For Joe Biden, a Long-Expected Test From Trump

In public, for the last five days, Joseph R. Biden Jr. and his campaign have been on a ferocious offensive, ripping into President Trump for allegedly abusing his powers in asking Ukraine’s leader to help hurt Mr. Biden politically, and castigating the news media for questioning his son Hunter Biden’s financial dealings there. On Tuesday, Mr. Biden made his biggest move yet, saying Congress should start an impeachment inquiry against Mr. Trump if he does not cooperate with their investigations.

In private, though, this has been an enraging and uncertain time for the Biden campaign, and for Mr. Biden himself, who associates say has been astounded both by Mr. Trump’s contact with the Ukrainian government and his obvious enthusiasm for attacking Mr. Biden’s family. He and his advisers have long feared that Hunter Biden would become a target for political opponents, according to people familiar with their thinking, and now the scrutiny of Mr. Biden’s son is bound to intensify.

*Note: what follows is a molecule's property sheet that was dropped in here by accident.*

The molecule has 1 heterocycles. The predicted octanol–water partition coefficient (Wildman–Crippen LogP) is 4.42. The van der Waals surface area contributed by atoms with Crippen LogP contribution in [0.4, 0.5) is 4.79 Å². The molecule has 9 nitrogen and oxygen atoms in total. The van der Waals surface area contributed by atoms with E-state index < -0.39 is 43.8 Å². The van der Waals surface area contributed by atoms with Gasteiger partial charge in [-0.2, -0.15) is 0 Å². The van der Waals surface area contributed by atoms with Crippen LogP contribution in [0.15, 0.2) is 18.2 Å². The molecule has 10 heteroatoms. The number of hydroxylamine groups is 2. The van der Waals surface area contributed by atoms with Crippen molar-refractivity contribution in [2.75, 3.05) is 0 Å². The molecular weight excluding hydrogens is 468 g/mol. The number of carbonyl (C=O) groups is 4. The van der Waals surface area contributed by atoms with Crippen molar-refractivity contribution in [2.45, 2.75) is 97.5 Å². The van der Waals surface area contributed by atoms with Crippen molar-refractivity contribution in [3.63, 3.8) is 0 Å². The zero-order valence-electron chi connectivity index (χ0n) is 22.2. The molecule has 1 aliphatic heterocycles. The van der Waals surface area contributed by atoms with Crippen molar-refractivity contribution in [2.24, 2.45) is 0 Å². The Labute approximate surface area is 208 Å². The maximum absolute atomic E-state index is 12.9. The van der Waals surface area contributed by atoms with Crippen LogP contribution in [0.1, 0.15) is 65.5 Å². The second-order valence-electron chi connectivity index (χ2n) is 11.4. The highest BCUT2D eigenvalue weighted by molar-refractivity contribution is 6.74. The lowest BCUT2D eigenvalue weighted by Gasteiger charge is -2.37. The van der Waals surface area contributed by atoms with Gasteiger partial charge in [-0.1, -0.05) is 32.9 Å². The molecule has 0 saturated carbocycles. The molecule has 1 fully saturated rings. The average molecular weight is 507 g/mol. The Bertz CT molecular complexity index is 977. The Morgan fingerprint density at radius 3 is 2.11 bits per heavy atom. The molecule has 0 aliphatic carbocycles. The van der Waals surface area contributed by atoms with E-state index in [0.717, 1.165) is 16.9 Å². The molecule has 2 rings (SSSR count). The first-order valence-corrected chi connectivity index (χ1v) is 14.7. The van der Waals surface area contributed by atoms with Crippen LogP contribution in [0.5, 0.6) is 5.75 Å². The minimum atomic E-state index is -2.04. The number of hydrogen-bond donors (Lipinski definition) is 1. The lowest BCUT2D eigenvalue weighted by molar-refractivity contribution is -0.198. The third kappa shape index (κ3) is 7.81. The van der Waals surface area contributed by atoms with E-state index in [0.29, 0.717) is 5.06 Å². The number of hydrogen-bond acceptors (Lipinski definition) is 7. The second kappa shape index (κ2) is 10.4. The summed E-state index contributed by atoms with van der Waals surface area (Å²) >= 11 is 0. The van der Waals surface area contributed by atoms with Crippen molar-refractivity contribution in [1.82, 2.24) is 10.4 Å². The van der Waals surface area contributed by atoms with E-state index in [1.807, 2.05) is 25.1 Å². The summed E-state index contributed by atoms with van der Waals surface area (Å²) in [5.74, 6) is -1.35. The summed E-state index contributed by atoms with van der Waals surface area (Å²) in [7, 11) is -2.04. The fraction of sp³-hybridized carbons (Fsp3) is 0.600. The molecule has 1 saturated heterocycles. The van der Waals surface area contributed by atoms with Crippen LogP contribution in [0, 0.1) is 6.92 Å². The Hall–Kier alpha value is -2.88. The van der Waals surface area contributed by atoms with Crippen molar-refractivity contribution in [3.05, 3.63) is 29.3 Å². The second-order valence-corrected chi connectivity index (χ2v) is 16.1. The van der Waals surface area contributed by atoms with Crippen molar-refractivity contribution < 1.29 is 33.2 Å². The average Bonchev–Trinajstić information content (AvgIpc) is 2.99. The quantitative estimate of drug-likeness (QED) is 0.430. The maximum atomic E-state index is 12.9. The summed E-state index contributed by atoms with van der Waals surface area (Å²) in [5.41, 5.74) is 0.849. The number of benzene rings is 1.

And as Mr. Trump’s onslaught has pushed the House of Representatives to start an impeachment inquiry, Mr. Biden now faces a crucial political test where his standing may hinge on how he handles a wildly unpredictable confrontation with Mr. Trump.

Bryce Smith, the Democratic Party chairman in Dallas County, Iowa, said the moment showcased Mr. Biden as a candidate Mr. Trump is “genuinely worried about” and offered a reminder of the lengths Mr. Trump may go to oppose any Democratic opponent. But it also exposed Mr. Biden to risks in the leadoff caucus state, he said.